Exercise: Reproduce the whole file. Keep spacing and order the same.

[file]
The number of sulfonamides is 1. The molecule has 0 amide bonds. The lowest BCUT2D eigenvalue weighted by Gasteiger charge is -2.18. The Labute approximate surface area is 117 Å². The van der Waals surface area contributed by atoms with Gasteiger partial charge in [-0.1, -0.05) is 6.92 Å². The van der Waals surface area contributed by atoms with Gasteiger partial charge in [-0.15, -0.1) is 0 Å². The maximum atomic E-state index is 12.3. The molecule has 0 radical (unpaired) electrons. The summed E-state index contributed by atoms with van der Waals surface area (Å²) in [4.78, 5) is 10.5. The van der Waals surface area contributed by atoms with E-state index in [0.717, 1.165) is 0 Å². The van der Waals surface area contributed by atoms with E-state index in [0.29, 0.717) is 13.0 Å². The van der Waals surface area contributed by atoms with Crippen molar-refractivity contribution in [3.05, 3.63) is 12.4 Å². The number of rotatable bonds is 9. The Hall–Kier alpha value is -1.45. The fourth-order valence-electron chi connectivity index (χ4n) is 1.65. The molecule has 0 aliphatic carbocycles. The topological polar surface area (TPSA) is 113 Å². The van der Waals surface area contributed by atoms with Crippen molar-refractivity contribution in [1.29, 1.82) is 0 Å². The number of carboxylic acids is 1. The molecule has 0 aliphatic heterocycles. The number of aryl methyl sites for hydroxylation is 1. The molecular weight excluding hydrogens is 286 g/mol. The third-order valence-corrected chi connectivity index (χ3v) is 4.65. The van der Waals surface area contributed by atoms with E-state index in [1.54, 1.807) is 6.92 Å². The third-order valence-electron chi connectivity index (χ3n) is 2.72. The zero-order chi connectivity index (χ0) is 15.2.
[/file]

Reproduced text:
The number of sulfonamides is 1. The molecule has 0 amide bonds. The lowest BCUT2D eigenvalue weighted by Gasteiger charge is -2.18. The Labute approximate surface area is 117 Å². The van der Waals surface area contributed by atoms with Gasteiger partial charge in [-0.1, -0.05) is 6.92 Å². The van der Waals surface area contributed by atoms with Gasteiger partial charge in [-0.15, -0.1) is 0 Å². The maximum atomic E-state index is 12.3. The molecule has 0 radical (unpaired) electrons. The summed E-state index contributed by atoms with van der Waals surface area (Å²) in [4.78, 5) is 10.5. The van der Waals surface area contributed by atoms with E-state index in [0.717, 1.165) is 0 Å². The van der Waals surface area contributed by atoms with E-state index in [0.29, 0.717) is 13.0 Å². The van der Waals surface area contributed by atoms with Crippen molar-refractivity contribution in [3.05, 3.63) is 12.4 Å². The number of rotatable bonds is 9. The Hall–Kier alpha value is -1.45. The fourth-order valence-electron chi connectivity index (χ4n) is 1.65. The molecule has 0 aliphatic carbocycles. The topological polar surface area (TPSA) is 113 Å². The van der Waals surface area contributed by atoms with Crippen molar-refractivity contribution in [1.29, 1.82) is 0 Å². The number of carboxylic acids is 1. The molecule has 0 aliphatic heterocycles. The number of aryl methyl sites for hydroxylation is 1. The molecular weight excluding hydrogens is 286 g/mol. The third-order valence-corrected chi connectivity index (χ3v) is 4.65. The van der Waals surface area contributed by atoms with E-state index in [1.54, 1.807) is 6.92 Å². The third-order valence-electron chi connectivity index (χ3n) is 2.72. The zero-order chi connectivity index (χ0) is 15.2.